Archive | March 2016

“Green Island” Book Review

Author: Shawna Yang Ryan

Publisher: Knopf

Type: Historical Fiction

Rating: 🌸🌸🌸. 5 out of 🌸🌸🌸🌸🌸  

Synopsis and Thoughts:

Green Island opens with the events leading up to the February 28, 1947 uprising in Taipei which led to decades of martial law in Taiwan. As the streets of Taipei erupt into riots and murder, Dr. Tsai finds himself having to deliver his youngest daughter with the aid of his oldest daughter. Over the course of the next few weeks following the unnamed narrator’s birth, Dr. Tsai is taken from his home and imprisoned for more than a decade. With no memory of her father and her only true knowledge of him coming from family stories and a picture in a frame, it is more than a decade before Dr. Tsai finally manages to make his way home to his family.

Haunted by what he experienced while in prison, and the knowledge that he is still being watched by members of the government, the narrator comes to understand that her father not only is her father not crazy and imagining things, but that her father’s troubles follow her through adolescence and eventually to the United States where she has married another Taiwanese and begun a family. As the world moves into the decades of the Civil Rights Movement in the United States and the Vietnam War, the citizens of Taiwan continue to live under martial law and the underground organization fights to turn Taiwan into a democracy. With her husband placing their family’s lives in danger, the narrator is faced with the difficult decision of whether it’s better to aid her husband and his cause, or to help the government in order to curry favors for her family both in the United States and at home in Taiwan. As she ponders what to do, knowing full well her every move is being watched, she reflects on the fact that:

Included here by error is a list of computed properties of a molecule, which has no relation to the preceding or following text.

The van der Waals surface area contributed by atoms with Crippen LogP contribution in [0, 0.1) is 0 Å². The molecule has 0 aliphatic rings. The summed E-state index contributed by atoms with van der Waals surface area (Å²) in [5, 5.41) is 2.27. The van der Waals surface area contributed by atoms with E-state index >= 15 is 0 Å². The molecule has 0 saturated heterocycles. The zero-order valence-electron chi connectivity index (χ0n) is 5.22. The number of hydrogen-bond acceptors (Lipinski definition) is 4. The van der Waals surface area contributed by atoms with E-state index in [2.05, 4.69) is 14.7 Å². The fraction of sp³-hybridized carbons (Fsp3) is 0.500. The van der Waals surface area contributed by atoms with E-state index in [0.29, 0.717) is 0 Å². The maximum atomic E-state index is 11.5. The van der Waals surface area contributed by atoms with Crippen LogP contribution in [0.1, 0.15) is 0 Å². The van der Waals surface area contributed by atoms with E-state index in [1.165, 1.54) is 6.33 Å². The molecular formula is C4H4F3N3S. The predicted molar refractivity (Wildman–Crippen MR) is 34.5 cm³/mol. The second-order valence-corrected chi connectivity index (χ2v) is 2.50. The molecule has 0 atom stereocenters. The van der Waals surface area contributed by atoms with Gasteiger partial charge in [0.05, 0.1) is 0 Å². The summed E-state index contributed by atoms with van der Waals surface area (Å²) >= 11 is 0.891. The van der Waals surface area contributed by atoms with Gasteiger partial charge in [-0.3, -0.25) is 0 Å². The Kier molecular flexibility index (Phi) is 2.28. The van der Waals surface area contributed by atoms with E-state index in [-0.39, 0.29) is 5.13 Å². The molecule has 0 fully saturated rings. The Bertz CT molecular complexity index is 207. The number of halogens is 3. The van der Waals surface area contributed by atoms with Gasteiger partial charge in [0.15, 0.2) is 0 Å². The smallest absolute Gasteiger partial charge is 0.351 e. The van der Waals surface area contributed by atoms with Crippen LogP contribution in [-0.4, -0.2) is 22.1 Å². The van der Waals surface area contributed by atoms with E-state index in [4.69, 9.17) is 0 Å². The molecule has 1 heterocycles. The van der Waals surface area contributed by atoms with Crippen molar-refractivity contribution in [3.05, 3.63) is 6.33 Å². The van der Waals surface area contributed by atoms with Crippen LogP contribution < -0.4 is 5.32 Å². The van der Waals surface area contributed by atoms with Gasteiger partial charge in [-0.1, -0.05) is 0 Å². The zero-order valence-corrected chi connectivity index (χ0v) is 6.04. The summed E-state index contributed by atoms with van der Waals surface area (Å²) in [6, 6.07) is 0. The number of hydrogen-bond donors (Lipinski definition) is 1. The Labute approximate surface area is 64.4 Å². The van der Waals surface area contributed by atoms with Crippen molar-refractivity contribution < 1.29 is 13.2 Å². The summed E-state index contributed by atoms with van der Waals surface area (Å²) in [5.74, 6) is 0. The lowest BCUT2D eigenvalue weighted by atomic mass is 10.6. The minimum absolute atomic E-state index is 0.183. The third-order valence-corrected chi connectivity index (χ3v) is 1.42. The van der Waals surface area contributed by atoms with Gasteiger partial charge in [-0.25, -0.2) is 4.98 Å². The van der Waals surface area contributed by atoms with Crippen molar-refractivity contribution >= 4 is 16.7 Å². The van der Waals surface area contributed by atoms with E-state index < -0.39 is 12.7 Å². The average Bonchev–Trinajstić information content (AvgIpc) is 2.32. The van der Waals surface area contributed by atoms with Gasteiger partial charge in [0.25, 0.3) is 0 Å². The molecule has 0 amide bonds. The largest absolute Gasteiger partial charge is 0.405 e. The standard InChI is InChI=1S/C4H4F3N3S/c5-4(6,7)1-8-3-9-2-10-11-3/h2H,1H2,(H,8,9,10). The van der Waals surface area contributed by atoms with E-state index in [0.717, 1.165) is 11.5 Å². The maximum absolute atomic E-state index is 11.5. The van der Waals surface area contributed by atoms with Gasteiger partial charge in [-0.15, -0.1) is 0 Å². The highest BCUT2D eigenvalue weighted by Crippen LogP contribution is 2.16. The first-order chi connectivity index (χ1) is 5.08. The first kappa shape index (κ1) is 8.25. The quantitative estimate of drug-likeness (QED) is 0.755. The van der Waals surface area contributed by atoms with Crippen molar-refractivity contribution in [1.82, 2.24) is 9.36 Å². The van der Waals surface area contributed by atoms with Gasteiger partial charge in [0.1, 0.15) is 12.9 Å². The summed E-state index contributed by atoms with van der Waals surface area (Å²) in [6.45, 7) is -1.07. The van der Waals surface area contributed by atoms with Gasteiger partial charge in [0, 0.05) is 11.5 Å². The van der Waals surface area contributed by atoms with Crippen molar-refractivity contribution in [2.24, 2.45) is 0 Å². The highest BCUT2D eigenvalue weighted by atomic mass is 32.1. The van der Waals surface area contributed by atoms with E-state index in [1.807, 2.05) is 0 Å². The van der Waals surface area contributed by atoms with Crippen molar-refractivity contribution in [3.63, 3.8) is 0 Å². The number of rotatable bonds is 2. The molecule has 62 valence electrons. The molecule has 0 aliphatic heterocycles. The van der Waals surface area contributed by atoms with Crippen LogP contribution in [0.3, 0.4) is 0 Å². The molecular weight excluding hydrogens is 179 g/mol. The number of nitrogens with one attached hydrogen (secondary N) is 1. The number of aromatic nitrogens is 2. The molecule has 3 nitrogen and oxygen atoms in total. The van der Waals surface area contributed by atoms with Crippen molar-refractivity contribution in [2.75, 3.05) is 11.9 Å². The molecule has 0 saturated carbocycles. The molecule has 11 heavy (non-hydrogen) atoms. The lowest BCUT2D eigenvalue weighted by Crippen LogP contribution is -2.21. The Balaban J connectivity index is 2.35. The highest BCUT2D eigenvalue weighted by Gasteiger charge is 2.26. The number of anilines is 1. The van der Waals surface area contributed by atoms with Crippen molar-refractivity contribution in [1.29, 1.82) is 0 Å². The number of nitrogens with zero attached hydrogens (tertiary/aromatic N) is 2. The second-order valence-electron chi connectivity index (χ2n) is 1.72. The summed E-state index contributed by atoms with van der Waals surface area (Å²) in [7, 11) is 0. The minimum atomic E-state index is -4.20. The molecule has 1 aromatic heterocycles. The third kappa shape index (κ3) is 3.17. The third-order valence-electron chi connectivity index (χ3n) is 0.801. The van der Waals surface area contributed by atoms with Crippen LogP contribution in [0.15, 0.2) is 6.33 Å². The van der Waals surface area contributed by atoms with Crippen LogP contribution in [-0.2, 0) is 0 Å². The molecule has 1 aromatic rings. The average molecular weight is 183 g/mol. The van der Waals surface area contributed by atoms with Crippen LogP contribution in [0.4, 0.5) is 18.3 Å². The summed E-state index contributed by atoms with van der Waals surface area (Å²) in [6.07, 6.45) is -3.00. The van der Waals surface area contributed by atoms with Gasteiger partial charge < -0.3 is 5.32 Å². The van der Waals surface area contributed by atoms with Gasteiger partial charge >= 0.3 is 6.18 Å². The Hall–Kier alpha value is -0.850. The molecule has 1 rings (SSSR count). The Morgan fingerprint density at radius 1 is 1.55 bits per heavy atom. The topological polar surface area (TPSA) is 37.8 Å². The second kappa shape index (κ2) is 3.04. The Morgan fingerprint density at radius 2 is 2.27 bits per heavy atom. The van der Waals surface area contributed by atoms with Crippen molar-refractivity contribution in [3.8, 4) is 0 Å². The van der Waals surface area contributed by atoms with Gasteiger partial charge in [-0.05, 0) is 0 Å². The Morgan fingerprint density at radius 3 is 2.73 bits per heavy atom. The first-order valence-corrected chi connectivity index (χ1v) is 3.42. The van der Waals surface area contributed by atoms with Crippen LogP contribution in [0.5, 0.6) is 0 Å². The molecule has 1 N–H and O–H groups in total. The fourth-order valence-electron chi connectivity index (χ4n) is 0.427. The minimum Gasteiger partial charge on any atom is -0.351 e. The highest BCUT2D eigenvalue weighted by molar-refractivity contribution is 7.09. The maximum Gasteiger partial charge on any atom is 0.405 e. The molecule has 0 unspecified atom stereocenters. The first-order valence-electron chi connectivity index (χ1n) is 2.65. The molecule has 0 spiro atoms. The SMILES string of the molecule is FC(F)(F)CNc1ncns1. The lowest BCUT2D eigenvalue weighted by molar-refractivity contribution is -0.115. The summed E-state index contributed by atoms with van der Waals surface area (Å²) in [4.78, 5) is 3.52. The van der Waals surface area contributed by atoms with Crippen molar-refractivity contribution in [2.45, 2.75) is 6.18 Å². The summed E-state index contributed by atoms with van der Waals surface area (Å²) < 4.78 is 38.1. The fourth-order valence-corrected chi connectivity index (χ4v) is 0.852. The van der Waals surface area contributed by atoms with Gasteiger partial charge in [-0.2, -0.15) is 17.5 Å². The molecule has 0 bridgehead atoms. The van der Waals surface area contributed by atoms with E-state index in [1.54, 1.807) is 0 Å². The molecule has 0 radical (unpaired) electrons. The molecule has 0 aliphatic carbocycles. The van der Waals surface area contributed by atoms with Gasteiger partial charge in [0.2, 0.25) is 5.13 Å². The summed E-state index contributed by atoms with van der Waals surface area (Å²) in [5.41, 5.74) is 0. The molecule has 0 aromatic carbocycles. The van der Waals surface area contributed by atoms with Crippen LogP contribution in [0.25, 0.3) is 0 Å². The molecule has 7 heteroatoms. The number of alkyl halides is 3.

The loss of freedom isn’t a restriction of movement; it’s the unending feeling of being watched.

I received an ARC of this from the publisher as part of Penguin’s First to Read Program, after reading the synopsis I decided to give it a try as it covers a rather large and pivotal span in world history that I knew nothing about. As I read of the events leading up to the 228 Massacre, an event which I knew nothing about, I was reminded, yet again, that my knowledge of Asian history is seriously lacking and I need to work on rectifying that. It was heartbreaking to read of all the families that were torn apart by the government, all in hopes of ridding itself of those who opposed it and its policies:

Thousands of husbands disappeared in those weeks. Sons as young as twelve. Brothers. Friends. What better way to remake society, my mother thought, than to eliminate the teachers and principals, the students, the lawyers and doctors-truly, anybody who had an opinion and a voice? Beyond the river, execution grounds, field after field irrigated with blood, waited to be discovered. Buildings would crush the bones.


Although this was an insightful and interesting read, I found that at times the book became weighed down and I was plodding my way through it. It really wasn’t until more than halfway through the book, when the narrator is living in the United States and she is first approached by Mr. Liu to provide information to the Taiwanese government about any plans those who wish to overthrow the current structure, such as her husband, that I finally found myself at that point where I didn’t want to put the book down because I had to know what happened next. Not that I wasn’t interested in the events which took place earlier in the book, but I found myself absorbed and appealed by the fact that the Taiwanese government followed it’s former citizens to the United States and continued to spy on and threaten them with no recourse from the United States government.

I came to not only love these characters but to fear for them and what would happen if any of them were to step out of line. Shawna Yang Ryan has written a beautifully descriptive story in which the reader feels the humidity, fear, love and loss of the characters within it’s pages. I look forward to reading other books by this author, as well as to conducting some of my own research into the events discussed in the book.